The Surprising Reason Why Companies Today Can't Hire

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KEY POINTS

  • Many industries are grappling with labor shortages.
  • Some employees are resigning in the hopes of finding better jobs.
  • Others are opting out of work due to a lack of access to childcare.


It's not just that workers are being picky and holding out for better opportunities.

You may have heard that we're in the midst of the Great Resignation, and there's some truth to that. Given the number of available jobs in today's labor market, many workers aren't hesitating to leave their employers in search of more appealing opportunities.

But not everyone is resigning or holding off on taking a job due to hopes of better benefits and pay. For some people, a lack of workforce participation boils down to not having access to reliable childcare. If that problem persists, the hiring struggles so many companies are facing right now could get even worse.

A major issue

A recent report by Wells Fargo found that roughly 460,000 families lack access to reliable childcare, thereby exacerbating ongoing labor shortages. These days, employment levels within the day care services industry are 12.4% lower than where they sat before the pandemic began, compared to a total employment deficit of 1.9% across the broad labor market. All told, that leaves many families in the lurch when it comes to securing the care they need to hold down a job.

But a lack of access to childcare isn't the only issue at play. The fact that childcare has gotten so expensive is another reason why some parents are opting to take an extended workforce break.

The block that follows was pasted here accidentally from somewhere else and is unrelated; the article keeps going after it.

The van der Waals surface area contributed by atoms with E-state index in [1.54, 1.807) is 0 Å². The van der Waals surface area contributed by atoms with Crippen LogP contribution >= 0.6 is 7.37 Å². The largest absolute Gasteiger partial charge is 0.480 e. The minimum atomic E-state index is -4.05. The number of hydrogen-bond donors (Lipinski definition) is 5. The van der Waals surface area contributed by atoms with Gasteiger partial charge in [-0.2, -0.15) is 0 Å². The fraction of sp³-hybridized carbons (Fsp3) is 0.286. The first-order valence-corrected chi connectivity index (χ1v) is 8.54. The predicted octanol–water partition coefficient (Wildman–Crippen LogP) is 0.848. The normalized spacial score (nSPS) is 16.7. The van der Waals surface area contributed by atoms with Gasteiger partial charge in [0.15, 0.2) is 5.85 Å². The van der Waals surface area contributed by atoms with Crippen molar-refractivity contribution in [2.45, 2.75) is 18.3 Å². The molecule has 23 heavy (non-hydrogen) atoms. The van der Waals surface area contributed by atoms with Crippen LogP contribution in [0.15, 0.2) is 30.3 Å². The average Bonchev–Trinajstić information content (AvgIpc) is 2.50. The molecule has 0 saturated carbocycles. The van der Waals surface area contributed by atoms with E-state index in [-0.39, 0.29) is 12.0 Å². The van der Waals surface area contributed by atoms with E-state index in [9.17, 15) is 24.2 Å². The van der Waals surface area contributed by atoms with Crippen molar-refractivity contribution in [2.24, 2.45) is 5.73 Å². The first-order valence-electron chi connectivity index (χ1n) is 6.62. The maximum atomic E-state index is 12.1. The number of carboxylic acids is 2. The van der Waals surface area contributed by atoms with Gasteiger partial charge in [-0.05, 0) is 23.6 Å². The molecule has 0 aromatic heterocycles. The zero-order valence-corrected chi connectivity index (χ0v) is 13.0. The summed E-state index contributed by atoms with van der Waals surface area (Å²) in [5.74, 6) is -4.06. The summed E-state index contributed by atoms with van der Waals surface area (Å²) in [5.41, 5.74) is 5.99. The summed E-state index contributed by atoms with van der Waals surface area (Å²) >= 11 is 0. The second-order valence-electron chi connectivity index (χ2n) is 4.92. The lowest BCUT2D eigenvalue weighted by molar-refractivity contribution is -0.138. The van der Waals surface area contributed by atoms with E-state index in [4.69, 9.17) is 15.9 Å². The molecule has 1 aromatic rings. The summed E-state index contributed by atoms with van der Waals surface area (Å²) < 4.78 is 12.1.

While many parents can piece together somewhat affordable childcare by hiring after-school babysitters or enrolling in after-school care programs, this option only works for children who are school-aged. Those requiring full-day care for younger children may find that by the time they're done paying a nanny or covering the cost of a day care center, their paychecks are virtually gone.

In fact, women with children under the age of 3 have a workforce participation rate that's 28% lower than that of men with children under age 6 (for some reason, federal employment data doesn't include a subset of men with children under age 3, so it's hard to do a more direct comparison). Ironically, no industry has a greater share of female employees than day care services, where women account for 96% of employees. It seems like right now, the labor force is in a bit of a catch-22.

Without enough day care workers, labor shortages will continue. But because day care workers earn an average of under $12.25 per hour, according to the Bureau of Labor Statistics, day care workers who need childcare themselves can't afford to go back to work.

An ongoing problem

Affordable childcare has long been an issue for families who are tired of depleting their bank accounts to have their kids looked after while they work. But right now, the issue is really coming to a head as labor shortages persist.

Offering childcare subsidies could prompt more parents to reenter the labor force at a time when higher participation rates are sorely needed. But whether lawmakers are able to take action in that regard is yet to be determined.

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